Facts of the matter
Culture Secretary Jeremy Hunt has become embroiled in accusations of partiality in his “quasi-judicial” role arbitrating NewsCorp’s bid to take over BSkyB. This follows the publication of texts and emails between Hunt and a key NewsCorp lobbyist, revealing the extent of their relationship. The pair were so cosy they were even planning to see Take That together, making the day of every hack in the land not employed by NewsCorp. More damaging for Hunt, however, is the “absolutely illegal” message implying that Hunt passed on information to NewsCorp before presenting it to Parliament. Labour Deputy Leader Harriet Harman has called on him to resign, and – though David Cameron has so far resisted – pressure is building for an inquiry into Hunt’s actions. Much of the dirt has wound up stuck to Cameron himself, whom the inquiry revealed to have spent much of the past two years hobnobbing, Christmas-partying and horse-riding with the Murdoch court. The perfect mix of poshness and corruption has been almost too much for the press.
Gems of the week
Too many observers have been happy to just write off NewsCorp or the Coalition, but The Telegraph’s Matthew d’Ancona has come out with an insightful piece on the wider implications. “Hints of shoddy motives and shady dealings at the Leveson Inquiry are alienating voters”, runs the by-line, and it’s an under-represented point. The accusations rolling out of the Courts of Justice, encompassing the heart of British government all the way back to Margaret Thatcher, are hardly likely to invigorate an already cynical public. Cameron’s problem is that “incompetence is the Rorschach test of politics: we see in it what we want to see.” With the horrors of the Budget still in the background, it is all too easy to construe the BSkyB scandal as yet another example of toffs ruling for other toffs, and doing it badly at that. By the end of the week we shall know whether it will lead to more anger or just more apathy.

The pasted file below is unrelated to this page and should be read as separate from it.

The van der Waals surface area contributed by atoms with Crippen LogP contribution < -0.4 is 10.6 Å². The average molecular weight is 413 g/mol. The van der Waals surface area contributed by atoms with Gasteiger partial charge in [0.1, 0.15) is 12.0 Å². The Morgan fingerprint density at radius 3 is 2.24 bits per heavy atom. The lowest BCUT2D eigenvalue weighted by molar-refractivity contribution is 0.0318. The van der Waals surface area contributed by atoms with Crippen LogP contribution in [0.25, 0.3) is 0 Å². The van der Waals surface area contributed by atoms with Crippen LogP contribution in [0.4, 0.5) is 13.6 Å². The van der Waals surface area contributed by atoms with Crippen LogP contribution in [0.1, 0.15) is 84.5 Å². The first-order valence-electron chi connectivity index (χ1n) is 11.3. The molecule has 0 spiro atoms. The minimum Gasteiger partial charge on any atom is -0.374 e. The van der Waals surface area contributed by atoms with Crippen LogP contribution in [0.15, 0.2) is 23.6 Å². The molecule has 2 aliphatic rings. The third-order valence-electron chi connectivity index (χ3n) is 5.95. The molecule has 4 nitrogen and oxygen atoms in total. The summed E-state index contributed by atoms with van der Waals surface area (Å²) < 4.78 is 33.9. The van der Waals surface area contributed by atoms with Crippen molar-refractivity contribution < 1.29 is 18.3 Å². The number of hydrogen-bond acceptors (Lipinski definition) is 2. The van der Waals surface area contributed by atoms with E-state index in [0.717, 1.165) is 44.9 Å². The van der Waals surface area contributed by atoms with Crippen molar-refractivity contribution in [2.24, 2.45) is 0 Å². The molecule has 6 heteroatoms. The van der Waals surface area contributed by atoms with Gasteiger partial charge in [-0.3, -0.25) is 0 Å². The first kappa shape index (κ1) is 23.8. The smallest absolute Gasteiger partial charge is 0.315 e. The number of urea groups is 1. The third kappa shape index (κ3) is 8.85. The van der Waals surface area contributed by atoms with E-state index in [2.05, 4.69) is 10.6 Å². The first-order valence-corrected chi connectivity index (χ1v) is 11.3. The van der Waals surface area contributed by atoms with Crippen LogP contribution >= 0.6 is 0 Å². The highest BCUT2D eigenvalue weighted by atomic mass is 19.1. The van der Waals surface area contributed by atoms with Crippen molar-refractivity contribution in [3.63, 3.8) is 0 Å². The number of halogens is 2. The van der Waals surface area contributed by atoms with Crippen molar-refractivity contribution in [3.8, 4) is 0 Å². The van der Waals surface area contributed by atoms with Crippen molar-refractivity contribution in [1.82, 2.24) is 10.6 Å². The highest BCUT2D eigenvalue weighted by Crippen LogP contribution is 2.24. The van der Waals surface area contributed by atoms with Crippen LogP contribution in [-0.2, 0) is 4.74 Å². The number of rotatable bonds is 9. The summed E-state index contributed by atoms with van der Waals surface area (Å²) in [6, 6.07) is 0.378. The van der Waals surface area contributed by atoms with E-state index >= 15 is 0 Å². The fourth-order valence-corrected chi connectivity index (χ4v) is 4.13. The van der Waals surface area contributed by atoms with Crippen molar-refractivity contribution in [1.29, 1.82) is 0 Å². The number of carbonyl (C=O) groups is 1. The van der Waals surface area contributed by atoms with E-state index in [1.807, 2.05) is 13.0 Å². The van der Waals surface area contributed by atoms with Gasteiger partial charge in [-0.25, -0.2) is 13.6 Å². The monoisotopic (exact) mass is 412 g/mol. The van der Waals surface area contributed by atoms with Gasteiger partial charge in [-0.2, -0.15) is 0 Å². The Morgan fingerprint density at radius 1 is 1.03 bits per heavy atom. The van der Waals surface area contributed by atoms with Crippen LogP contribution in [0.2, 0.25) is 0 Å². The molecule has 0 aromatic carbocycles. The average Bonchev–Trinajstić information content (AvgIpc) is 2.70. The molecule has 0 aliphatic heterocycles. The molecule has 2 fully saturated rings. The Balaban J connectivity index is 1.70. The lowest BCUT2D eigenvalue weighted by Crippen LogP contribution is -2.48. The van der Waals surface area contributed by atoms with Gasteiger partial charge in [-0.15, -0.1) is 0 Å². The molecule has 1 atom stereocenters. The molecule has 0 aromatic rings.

Wouldn’t wrap chips in it
An honourable mention to The Sun here for a display of blind loyalty to its master. While every respectable paper lead with Murdoch at the Inquiry on Wednesday – The Guardian went with “Minister for Murdoch” – this bastion of British newsprint reported instead on Chelsea’s win in the Champions’ League. What else can the editors do, I suppose, than ignore the whole affair and go back to pretending that football and soft porn count as news. The Guardian’s Polly Toynbee recounts a litany of Murdoch’s sins, howling that this scandal will ‘make the foundations of No 10 tremble’, which is all just so much hyperbole. The scandal may well take down a few individuals, especially if Cameron is called to testify before Leveson, but the basic pattern in which parties and papers fall in and out of love, bending and breaking the rules to court.